The destroyer damaged in a 2017 collision off the coast of Japan that claimed the lives of seven sailors departed this weekend for her homeport in San Diego following more than two years of restoration and modernization.
The USS Fitzgerald (DDG-62) collided with the Philippine-flagged container ship MV ACX Crystal on June 17, 2017, about 80 nautical miles southwest of Tokyo. Seven sailors drowned and three more were injured, including the ship’s commanding officer, Cmdr. Bryce Benson.
“Today the ‘Fighting Fitz’ is returning to the Pacific Fleet as one of our nation’s most capable warfighting platforms, marking a significant step in her return to warfighting readiness,” said Rear Adm. Eric Ver Hage, director, Surface Ship Maintenance and Modernization and commander, Navy Regional Maintenance Center, in a statement. “The Fitzgerald sailors, our Navy project teams and the men and women of Ingalls put forth a tremendous effort to restore the ship to fighting shape and did so on schedule.”
The Ingalls Shipbuilding division’s Pascagoula shipyard in Mississippi performed the work, which included repairs to various Hull, Mechanical and Electrical (HM&E), Combat System (CS) and Command, Control, Communications, Computers and Intelligence (C5I) systems.
“Completing repairs and upgrades to Fitzgerald was only possible because of the outstanding teamwork between the government and industry teams over the last 2 1/2 years. My thanks go out to everyone involved in making sure the ship is ready, and I’m especially proud of my crew’s hard work ensuring we are trained and prepared to take our ship back to sea,” said Cmdr. Scott Wilbur, commanding officer of Fitzgerald, in the statement.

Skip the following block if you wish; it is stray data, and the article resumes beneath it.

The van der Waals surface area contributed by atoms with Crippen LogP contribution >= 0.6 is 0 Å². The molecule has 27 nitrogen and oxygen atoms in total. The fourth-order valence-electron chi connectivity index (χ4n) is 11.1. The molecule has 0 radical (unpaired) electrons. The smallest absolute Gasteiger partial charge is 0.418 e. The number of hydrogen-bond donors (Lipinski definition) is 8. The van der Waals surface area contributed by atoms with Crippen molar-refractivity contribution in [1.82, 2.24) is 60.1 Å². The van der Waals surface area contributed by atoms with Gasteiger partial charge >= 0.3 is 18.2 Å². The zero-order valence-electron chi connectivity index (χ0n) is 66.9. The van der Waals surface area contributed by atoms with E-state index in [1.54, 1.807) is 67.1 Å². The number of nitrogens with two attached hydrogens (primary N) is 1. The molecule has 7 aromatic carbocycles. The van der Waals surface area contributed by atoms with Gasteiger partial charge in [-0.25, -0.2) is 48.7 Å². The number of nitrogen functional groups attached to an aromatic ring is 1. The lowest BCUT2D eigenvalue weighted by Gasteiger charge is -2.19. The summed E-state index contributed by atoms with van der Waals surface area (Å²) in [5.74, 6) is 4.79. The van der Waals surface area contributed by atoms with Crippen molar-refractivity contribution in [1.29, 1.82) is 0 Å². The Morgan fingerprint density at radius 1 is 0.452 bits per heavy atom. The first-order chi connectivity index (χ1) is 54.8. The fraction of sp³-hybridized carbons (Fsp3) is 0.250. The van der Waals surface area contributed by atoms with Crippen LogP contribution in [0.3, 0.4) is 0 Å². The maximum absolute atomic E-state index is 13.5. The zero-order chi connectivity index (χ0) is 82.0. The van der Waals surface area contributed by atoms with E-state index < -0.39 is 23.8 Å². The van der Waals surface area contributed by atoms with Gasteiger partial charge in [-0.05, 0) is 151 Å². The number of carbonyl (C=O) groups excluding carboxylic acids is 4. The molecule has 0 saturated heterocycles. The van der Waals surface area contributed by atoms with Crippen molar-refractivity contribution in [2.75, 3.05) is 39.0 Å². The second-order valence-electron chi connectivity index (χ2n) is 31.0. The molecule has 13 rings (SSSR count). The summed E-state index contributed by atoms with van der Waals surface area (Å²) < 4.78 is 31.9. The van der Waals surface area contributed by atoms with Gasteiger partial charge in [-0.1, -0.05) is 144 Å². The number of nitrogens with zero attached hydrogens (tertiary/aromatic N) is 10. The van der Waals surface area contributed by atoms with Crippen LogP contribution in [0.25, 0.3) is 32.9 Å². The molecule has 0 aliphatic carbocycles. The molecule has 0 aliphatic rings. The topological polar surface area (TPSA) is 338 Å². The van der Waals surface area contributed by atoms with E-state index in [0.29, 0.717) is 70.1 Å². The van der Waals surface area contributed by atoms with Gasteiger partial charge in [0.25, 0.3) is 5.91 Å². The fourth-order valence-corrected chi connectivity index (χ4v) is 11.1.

DDG-62 is assigned to Destroyer Squadron (DESRON) 1, and the crew will undergo training and certifications upon return to San Diego.
MAIN PHOTO: PASCAGOULA, Miss. (June 13, 2020) The guided-missile destroyer USS Fitzgerald (DDG 62) prepares to depart Huntington Ingalls Industries, Ingalls Shipbuilding division’s Pascagoula shipyard June 13 to return to her homeport in San Diego. The sail away reflects more than two years’ worth of effort in restoring and modernizing one of the Navy’s most capable warships after it was damaged during a collision in 2017 that claimed the lives of seven Sailors. (U.S. Navy photo courtesy of Derek Fountain/Huntington Ingalls Industries /Released)